The Trout Lily is a Spring Ephemeral plant that can still be found blooming in our neck of the woods, which is Central Pennsylvania.
The best place to look for them is near water in forested areas. Lowlands adjacent to creeks, lakes, and backwaters of rivers are the places where the trout lily makes its home. You’ll find Trout Lily blooming in the same habitat as the white-flowering Bloodroot.
(Photos taken 28 April 2015. Click on a photo to see a larger image.)
The right time to look for the yellow and maroon flowers of trout lilies is when the trees are just starting to make their new leaves for the year. The canopy will be mostly bare when these members of the Lily Family will be blooming.
At Little Buffalo State Park near Newport, PA you’ll find them along the Mill Race Trail where the trail is close to the creek. In some areas you’ll see a massive number of plants, like in the photo below. Trout Lily is one of the early spring-blooming plants that occurs in mass quantities.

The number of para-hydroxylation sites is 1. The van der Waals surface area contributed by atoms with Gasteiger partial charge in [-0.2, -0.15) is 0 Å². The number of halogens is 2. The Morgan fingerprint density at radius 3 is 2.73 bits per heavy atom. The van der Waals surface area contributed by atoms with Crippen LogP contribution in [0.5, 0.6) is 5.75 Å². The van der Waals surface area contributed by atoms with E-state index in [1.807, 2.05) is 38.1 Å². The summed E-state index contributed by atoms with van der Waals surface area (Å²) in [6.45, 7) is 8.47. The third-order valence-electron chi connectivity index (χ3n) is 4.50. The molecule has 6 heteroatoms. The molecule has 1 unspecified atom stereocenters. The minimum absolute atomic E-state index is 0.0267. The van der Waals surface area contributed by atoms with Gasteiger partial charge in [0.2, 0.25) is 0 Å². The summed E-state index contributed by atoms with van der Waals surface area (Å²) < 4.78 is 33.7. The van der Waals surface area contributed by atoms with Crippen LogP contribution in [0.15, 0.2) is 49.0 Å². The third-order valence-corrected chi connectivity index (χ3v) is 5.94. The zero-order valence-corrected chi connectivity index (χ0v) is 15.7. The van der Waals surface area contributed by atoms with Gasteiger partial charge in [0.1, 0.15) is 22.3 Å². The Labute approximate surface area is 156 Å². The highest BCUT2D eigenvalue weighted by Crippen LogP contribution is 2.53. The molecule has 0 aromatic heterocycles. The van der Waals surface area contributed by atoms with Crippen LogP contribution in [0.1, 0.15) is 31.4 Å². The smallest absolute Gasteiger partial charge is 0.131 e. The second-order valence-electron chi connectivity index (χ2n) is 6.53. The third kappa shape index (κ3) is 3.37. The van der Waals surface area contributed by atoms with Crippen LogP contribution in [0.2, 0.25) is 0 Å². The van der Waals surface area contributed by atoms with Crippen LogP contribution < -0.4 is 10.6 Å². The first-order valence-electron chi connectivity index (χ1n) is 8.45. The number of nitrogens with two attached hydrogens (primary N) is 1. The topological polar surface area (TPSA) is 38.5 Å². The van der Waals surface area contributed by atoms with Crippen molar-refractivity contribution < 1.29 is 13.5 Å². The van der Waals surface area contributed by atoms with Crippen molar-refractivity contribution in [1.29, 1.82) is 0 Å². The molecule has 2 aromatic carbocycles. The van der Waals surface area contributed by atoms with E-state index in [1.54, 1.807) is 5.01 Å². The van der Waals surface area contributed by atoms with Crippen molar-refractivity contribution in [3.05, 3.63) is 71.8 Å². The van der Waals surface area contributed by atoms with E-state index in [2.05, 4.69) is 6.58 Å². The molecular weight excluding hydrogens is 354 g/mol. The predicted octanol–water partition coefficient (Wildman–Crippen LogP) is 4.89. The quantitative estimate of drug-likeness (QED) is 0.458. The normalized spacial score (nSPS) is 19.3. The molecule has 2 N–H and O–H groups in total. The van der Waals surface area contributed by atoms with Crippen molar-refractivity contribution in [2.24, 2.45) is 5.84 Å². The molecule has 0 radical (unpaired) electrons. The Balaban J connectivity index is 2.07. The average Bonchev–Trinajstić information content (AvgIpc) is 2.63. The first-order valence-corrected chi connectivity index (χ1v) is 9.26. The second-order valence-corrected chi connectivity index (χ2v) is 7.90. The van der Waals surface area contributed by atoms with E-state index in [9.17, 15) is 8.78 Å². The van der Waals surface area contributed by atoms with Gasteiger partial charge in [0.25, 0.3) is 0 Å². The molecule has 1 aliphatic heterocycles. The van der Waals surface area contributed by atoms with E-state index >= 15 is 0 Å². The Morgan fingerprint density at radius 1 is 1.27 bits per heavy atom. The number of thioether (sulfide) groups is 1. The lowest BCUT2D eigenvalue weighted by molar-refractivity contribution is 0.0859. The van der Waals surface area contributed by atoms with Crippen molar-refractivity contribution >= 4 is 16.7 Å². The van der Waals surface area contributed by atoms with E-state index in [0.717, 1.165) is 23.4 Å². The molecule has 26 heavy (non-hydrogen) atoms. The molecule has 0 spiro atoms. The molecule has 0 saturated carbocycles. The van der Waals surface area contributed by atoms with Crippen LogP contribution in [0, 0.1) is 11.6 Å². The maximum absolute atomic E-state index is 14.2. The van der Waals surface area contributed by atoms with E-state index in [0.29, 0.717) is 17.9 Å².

The section of the trail that passes through the firebreak, where all the trees have been removed to protect the electricity right-of-way, is still near the creek but you won’t find the trout lily blooming there. The ecosystem has been radically changed by the tree removal so this location that receives full sun is now the wrong kind of habitat.
A close-up look at the yellow flowers shows maroon stripes on the back side of the sepals, which you can see looking down on the flowers. Also, the distinctive pair of mottled leaves tells us we’re looking at Trout Lily, Erythronium americanum.